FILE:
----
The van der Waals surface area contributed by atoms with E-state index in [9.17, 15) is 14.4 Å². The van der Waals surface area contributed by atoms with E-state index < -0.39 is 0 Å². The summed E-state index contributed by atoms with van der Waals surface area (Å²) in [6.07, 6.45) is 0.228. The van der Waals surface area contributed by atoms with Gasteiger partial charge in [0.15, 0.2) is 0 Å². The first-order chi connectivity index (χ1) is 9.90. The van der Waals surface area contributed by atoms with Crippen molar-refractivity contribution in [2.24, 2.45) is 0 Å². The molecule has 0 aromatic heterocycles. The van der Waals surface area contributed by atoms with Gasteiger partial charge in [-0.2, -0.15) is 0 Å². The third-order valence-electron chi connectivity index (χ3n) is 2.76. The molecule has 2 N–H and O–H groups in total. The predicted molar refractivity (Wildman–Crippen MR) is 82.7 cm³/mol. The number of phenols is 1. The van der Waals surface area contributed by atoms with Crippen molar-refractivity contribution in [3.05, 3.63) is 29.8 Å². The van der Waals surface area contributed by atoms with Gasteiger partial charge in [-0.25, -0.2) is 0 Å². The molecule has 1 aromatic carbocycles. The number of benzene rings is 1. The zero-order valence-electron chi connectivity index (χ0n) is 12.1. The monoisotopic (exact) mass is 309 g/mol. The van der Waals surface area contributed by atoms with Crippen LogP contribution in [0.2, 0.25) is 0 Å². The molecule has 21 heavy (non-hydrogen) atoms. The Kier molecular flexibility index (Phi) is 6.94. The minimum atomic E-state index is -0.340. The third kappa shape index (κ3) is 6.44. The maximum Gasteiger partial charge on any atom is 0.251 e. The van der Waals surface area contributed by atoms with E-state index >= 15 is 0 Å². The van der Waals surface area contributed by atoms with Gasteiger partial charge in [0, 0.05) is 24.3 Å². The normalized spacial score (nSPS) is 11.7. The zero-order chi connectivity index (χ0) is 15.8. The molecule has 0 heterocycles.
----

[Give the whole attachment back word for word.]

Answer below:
The van der Waals surface area contributed by atoms with E-state index in [9.17, 15) is 14.4 Å². The van der Waals surface area contributed by atoms with E-state index < -0.39 is 0 Å². The summed E-state index contributed by atoms with van der Waals surface area (Å²) in [6.07, 6.45) is 0.228. The van der Waals surface area contributed by atoms with Gasteiger partial charge in [0.15, 0.2) is 0 Å². The first-order chi connectivity index (χ1) is 9.90. The van der Waals surface area contributed by atoms with Crippen molar-refractivity contribution in [2.24, 2.45) is 0 Å². The molecule has 0 aromatic heterocycles. The van der Waals surface area contributed by atoms with Gasteiger partial charge in [-0.2, -0.15) is 0 Å². The third-order valence-electron chi connectivity index (χ3n) is 2.76. The molecule has 2 N–H and O–H groups in total. The predicted molar refractivity (Wildman–Crippen MR) is 82.7 cm³/mol. The number of phenols is 1. The van der Waals surface area contributed by atoms with Crippen molar-refractivity contribution in [3.05, 3.63) is 29.8 Å². The van der Waals surface area contributed by atoms with Gasteiger partial charge in [-0.25, -0.2) is 0 Å². The molecule has 1 aromatic carbocycles. The number of benzene rings is 1. The zero-order valence-electron chi connectivity index (χ0n) is 12.1. The monoisotopic (exact) mass is 309 g/mol. The van der Waals surface area contributed by atoms with Crippen LogP contribution in [0.2, 0.25) is 0 Å². The molecule has 21 heavy (non-hydrogen) atoms. The Kier molecular flexibility index (Phi) is 6.94. The minimum atomic E-state index is -0.340. The third kappa shape index (κ3) is 6.44. The maximum Gasteiger partial charge on any atom is 0.251 e. The van der Waals surface area contributed by atoms with E-state index >= 15 is 0 Å². The van der Waals surface area contributed by atoms with Gasteiger partial charge in [0, 0.05) is 24.3 Å². The normalized spacial score (nSPS) is 11.7. The zero-order chi connectivity index (χ0) is 15.8. The molecule has 0 heterocycles.